But Mr Chia is determined to wait for Miss Right to surface.
"Many have added me and messaged me, but I haven't had a girl say that she would like to get to know me better.
"I'll continue to wait. To be honest, her appearance doesn't really matter.
"I just want someone I can be comfortable with," he said.
I know that the video has done more than a search for a girlfriend. It has given him confidence and hope. And everyone needs that.
- Mr Helmut Chan, a colleague of Mr Terry Chia's who helped to make the video
All in the name of love
1 YOUTUBE VIDEO MOVES CHEATING LOVER
A mother-of-three took to YouTube in 2010 to air her discontentment after she discovered that her lover had been cheating on her.
In a series of 62 no-holds-barred videos, Ms Kelly Summers spoke about the toll that the break-up was taking on her.
The 53-year-old was so heartbroken she could not eat or sleep, she said in her videos.
Tipped off by friends, her boyfriend watched the videos and realised "how much she really loved him". He then begged her to take him back, reported the Daily Mail.
2 MUM AUCTIONED ON EBAY
Exasperated at his mother's attempts to find love, 38-year-old Briton James Doyan put her up for auction on eBay in 2010.
The ad, placed in the collectibles category, was titled: "My Yiddishe Momma for sale. Beautiful, great cook, educated, articulate, family focused, caring - priceless."
He said that his twice-divorced mother was in "pretty good working order" and had "no real defects or signs of wear and tear to note".
The 63-year-old grandmother's listing attracted up to 250 views and her son received e-mails from potential bidders asking to "try before they buy".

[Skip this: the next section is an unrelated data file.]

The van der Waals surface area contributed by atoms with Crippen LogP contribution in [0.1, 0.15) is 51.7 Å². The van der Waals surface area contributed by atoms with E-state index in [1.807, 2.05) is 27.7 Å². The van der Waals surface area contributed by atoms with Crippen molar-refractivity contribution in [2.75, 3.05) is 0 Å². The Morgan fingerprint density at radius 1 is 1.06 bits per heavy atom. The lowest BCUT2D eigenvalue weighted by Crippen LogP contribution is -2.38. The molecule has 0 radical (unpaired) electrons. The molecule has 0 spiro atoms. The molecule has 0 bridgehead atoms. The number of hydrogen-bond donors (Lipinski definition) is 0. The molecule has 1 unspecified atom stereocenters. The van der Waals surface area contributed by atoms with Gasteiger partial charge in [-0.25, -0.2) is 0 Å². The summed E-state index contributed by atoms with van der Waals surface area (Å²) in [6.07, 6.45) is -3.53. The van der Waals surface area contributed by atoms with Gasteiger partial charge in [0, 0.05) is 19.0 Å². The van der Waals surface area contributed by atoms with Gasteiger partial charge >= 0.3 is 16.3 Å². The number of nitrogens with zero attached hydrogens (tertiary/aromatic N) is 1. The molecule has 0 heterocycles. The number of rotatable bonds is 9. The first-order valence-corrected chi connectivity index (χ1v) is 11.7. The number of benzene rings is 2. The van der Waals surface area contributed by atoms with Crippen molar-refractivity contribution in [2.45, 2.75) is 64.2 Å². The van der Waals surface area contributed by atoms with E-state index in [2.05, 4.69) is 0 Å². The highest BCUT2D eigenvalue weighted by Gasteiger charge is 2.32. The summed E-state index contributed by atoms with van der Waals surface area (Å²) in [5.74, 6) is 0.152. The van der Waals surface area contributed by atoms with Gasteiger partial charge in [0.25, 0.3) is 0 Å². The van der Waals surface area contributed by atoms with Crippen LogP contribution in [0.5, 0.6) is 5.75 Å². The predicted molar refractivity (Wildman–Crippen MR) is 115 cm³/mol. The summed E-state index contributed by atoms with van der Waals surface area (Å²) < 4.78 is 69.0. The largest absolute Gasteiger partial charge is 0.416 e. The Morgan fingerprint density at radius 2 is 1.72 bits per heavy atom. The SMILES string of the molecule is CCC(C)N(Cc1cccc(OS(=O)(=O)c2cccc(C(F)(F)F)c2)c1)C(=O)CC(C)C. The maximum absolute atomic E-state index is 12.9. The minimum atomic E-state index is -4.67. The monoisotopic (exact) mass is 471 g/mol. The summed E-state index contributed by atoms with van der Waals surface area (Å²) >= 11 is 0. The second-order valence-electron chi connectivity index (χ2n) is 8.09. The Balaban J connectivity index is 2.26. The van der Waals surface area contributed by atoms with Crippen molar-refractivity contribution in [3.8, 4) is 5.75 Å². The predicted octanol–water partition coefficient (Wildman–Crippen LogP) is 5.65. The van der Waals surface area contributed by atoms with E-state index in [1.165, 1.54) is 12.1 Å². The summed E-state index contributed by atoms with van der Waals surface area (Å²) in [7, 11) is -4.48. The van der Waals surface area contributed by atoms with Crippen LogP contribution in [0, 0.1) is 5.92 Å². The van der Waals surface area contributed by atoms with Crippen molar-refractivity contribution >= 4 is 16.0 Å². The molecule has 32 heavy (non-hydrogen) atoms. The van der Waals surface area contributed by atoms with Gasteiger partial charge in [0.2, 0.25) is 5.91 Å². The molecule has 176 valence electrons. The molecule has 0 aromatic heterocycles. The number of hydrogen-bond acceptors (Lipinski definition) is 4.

3 HIGHWAY BILLBOARDS TO LOVE?
A divorced entrepreneur took to advertising on highway billboards to find love in September last year.
Mr Gordon Engle, who is in his 40s, also created a website that he hoped would lead him to his soulmate. The website was displayed on the billboards.
Mr Engle, who is well-travelled, successful and wealthy, had previously tried online dating but it did not work out.
Gold diggers need not apply - the self-made man from Chicago told the Daily Mail that he can spot them "within five minutes".
4 6,000-STEP STAIRWAY OF LOVE
A farmer took about 50 years carving about 6,000 steps into a 1.5km-high mountain that he and his lover eloped to after they fell in love in 1956.
The steps, created by the late Mr Liu Guojiang, were to help his wife have an easier time going up and down the mountain.
At the time, he was just 20 years old while his lover, Ms Xu Chaoqing, was a widow 10 years his senior.
Their romance was considered taboo by the locals of Jiangjin county, nearly 100km north of Chongqing city in south-west China.
The couple have since died, but their story has been turned into a movie.
Love experts say...
Mr Chia's video may have captured eyeballs, but romance experts are doubtful about its effectiveness in snagging a girlfriend.
His method of finding a girlfriend is "courageous and refreshing," said Ms Jenny Ng, director of dating company Dating Moments.
But his approach may not be that palatable in the Asian context, given that he may be perceived as "overzealous", she added.
Ms Violet Lim, who founded dating agency Lunch Actually, pointed out that while people are commending him for being brave and sincere, those qualities are not the only things women look for.
"Women generally are impressed by men who are confident and carry themselves well. The fact that he has made this video might come across as being desperate to some, and hence not very attractive," she said.
Furthermore, many women are typically passive when it comes to making the first move.
"It will take a lot of courage on the ladies' part to contact him through the video," she added.
In Mr Chia's video, he mentions Lunch Actually, calling it "a matchmaking agency".
"But the cost is like $500", he adds, before laughing and shaking his head, saying he could take a girl out on a date and have an "awesome night" with that amount.
While Ms Lim is sceptical about Mr Chia's chances of finding a girlfriend with his video, she is impressed by his courage and sincerity.
"Lunch Actually Academy provides date coaching and image coaching. We are happy to meet him and provide him with complimentary sessions to help him achieve his objective of finding a girlfriend by December," she said.